Document Type : Pathology - Clinical Pathology
1 Department of Basic Sciences, Faculty of Veterinary Medicine, Shahid Bahonar University of Kerman, Kerman, Iran.
2 Department of Basic Sciences, Faculty of Veterinary Medicine, Shahid Bahonar University of Kerman, Kerman, Iran
3 Department of Pathobiology, Faculty of Veterinary Medicine, Shahid Bahonar University of Kerman, Kerman, Iran
Article Title [Persian]
تاریخچه مورد: کبد اضافی، یک ناهنجاری بسیار نادر می باشد که در انسان و حیوانات، گزارش شده است. طی تشریح قفسه سینه یک قلاده سگ نر 6 ساله نژاد مخلوط فیکس شده برای سالن تشریح که هیچ سابقه ای از بیماری نداشت، یک توده بزرگ همراه با دو توده کوچکتر دیده شد.
یافته های کلینیکی: تمام توده ها، نزدیک دیافراگم و بین لوب راست و چپ ریه قرار داشتند. توده ها، دارای یک پایک ضخیم مشترک بودند که دیافراگم را سوراخ کرده و همراه با لیگامان فلسی شکل کبد، ادامه می یافت.
روش های تشخیصی: یافته های هیستوپاتولوژی، بافت کبدی را نشان داد. هپاتوسیت ها به صورت شعاعی، اطراف ورید مرکزی حضور داشتند. سینوزوئیدها که بین صفحات هپاتوسیت ها مشاهده می شدند، در برخی نواحی، اتساع یافته بودند. مطالعه پایک، یک سرخرگ الاستیک، سیاهرگ و مجرای صفراوی طبیعی را نشان داد که در لبه لیگامنت فلسی شکل، به شکم وارد می شدند.
ارزیابی: بر اساس یافته های ماکرسکوپیک و میکروسکوپیک، عارضه ی فوق، کبدی نابجای داخل سینه ای تشخیص داده شد.
The accessory hepatic lobe is an extremely rare anomaly (Smiley et al., 2013; An et al., 2010; Massaro et al., 2007; Shrestha et al., 2014; Chen et al., 2014), reported in human beings (An et al., 2010; Jambhekar et al., 2010; Smiley et al., 2013; Chen et al., 2014) and animals (Machado & Lozzio, 1972; Dhaliwal & Lacey, 2009; Hifumi et al., 2015; Hifumi et al., 2014). The unusual presence of liver tissue has been commonly described in some organs, including the gall bladder, umbilical fossa, adrenal gland, pancreas, and the spleen (An et al., 2010; Jambhekar, et al. 2010; Mehta et al., 2010; Choi et al., 2008). An accessory lobe of the liver is a rare congenital anomaly, which can undergo torsion and be presented as an acute surgical emergency (Jambhekar et al., 2010).
There have been reports of a supradiaphragmatic ectopic liver in the chest cavity and pericardium (Iber & Rintala, 1999; Yucel et al., 2015). In most cases, the supradiaphragmatic ectopic liver was accompanied by a transdiaphragmatic pedicle in the main body of the liver within the abdominal cavity (Iber & Rintala, 1999; Yucel et al., 2015). In some other cases, the supradiaphragmatic ectopic liver was utterly separated from the abdominal cavity without connecting the thorax and the abdomen, and diaphragmatic anomalies (Chen et al., 2014; Mendoza et al., 1986).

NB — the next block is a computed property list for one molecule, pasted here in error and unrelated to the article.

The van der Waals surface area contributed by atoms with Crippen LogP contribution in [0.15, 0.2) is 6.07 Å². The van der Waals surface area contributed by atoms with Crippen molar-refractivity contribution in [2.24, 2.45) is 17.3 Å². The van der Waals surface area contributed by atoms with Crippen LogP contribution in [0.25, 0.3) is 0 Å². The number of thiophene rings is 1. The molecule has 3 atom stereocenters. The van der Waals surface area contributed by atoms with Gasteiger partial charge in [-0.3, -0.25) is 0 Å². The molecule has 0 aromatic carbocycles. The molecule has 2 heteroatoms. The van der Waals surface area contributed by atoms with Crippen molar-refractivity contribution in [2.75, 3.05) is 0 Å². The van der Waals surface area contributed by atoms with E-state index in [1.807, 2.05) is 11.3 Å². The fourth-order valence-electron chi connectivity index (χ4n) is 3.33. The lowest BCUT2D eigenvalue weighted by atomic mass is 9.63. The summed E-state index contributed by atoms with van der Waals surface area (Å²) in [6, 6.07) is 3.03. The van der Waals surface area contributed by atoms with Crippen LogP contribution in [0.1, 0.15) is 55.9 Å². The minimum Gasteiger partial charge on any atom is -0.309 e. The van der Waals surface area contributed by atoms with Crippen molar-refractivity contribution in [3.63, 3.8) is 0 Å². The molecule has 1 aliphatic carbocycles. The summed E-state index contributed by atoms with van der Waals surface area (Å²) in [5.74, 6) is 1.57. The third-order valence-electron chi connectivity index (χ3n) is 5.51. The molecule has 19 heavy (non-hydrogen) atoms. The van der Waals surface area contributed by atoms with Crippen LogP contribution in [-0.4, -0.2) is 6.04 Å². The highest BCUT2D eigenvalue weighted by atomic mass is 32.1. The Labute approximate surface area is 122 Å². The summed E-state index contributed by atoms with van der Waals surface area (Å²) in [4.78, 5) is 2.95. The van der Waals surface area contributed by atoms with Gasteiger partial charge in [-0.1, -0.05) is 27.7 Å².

An accessory or intrathoracic ectopic liver lobe is often asymptomatic clinically (Iwaki et al., 2017). Trauma, postoperative complications, congenital diaphragmatic hernias, or other malignancies affecting the diaphragm are the more typical circumstances where the liver tissue is found in the thoracic cavity (Iber & Rintala, 1999; Yaguchi et al., 2015; Iwaki et al., 2017). It should be noted that this malformation has no sex predilection (Vercelli-Retta, 1978).
Ultrasonography or CT-guided biopsy (Choi et al. 2008) and MRI (Jambhekar et al. 2010) may contribute to establishing an accurate diagnosis. In one case, the supradiaphragmatic heterotopic liver was misdiagnosed as pulmonary sequestration. Color Doppler ultrasonography or angiography may show a feeding vessel and also contribute to differentiating pulmonary sequestrations from the heterotopic liver (Lee et al., 2016). The diagnosis is usually made after laparotomy by histopathological confirmation (Jambh-ekar et al., 2010).
In veterinary medicine, intrathoracic ectopic liver induced by traumatic injury has been reported in cats (Dhaliwal & Lacey, 2009), cows (Hifumi et al., 2014), and dogs (Hifumi et al., 2015). This study describes an intrathoracic ectopic liver, which might have been induced by a congenital abnormality in a dog.
A 6-year-old mixed breed male dog weighing 15 kg was fixed by formalin to be used as a model in the anatomy hall of the Anatomy Department of the Veterinary Faculty at the Shahid Bahonar University of Kerman, Iran. There was no previous history of traumatic diaphragmatic hernia or surgery, and no clinical abnormalities were noticed before its submission for fixation.
During the thorax dissection, the gross examination revealed a large domed solid mass, appro-ximately 12.5×5 cm at its base and height, respectively. Moreover, two significantly smaller roundish masses were positioned ventral; the larger one was about 3.5×1.5×1.2 cm (Figures 1 & 2).
The base of the larger mass and the two smaller ones were placed near the diaphragm, towards the left side of the thorax, between the right and left caudal lobs of the lung. The accessory lobe of the lung was placed at the left side of the larger mass (Figure 3). All masses with a common thick vascular pedicle had pierced the diaphragm and run to the liver's falciform ligament (Figure 1). All masses were brown and capsulated (except around the pedicle) with an irregular surface and had a firm consistency such as liver that differentiates it from the lung (Figures 1 and 2).